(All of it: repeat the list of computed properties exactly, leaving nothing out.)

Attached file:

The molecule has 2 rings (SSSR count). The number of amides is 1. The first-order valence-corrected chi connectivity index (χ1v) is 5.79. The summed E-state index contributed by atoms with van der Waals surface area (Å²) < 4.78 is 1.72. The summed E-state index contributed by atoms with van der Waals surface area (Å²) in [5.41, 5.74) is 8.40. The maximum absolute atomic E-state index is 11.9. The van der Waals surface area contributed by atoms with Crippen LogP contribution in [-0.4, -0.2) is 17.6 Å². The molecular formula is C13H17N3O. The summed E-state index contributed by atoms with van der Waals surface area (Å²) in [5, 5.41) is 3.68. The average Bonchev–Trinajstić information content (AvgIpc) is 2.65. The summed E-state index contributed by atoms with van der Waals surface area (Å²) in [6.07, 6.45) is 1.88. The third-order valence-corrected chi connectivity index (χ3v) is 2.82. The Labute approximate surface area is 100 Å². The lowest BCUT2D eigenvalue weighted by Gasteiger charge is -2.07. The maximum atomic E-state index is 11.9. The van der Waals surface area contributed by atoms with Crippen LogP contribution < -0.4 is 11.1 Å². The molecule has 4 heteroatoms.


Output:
The molecule has 2 rings (SSSR count). The number of amides is 1. The first-order valence-corrected chi connectivity index (χ1v) is 5.79. The summed E-state index contributed by atoms with van der Waals surface area (Å²) < 4.78 is 1.72. The summed E-state index contributed by atoms with van der Waals surface area (Å²) in [5.41, 5.74) is 8.40. The maximum absolute atomic E-state index is 11.9. The van der Waals surface area contributed by atoms with Crippen LogP contribution in [-0.4, -0.2) is 17.6 Å². The molecular formula is C13H17N3O. The summed E-state index contributed by atoms with van der Waals surface area (Å²) in [5, 5.41) is 3.68. The average Bonchev–Trinajstić information content (AvgIpc) is 2.65. The summed E-state index contributed by atoms with van der Waals surface area (Å²) in [6.07, 6.45) is 1.88. The third-order valence-corrected chi connectivity index (χ3v) is 2.82. The Labute approximate surface area is 100 Å². The lowest BCUT2D eigenvalue weighted by Gasteiger charge is -2.07. The maximum atomic E-state index is 11.9. The van der Waals surface area contributed by atoms with Crippen LogP contribution < -0.4 is 11.1 Å². The molecule has 4 heteroatoms.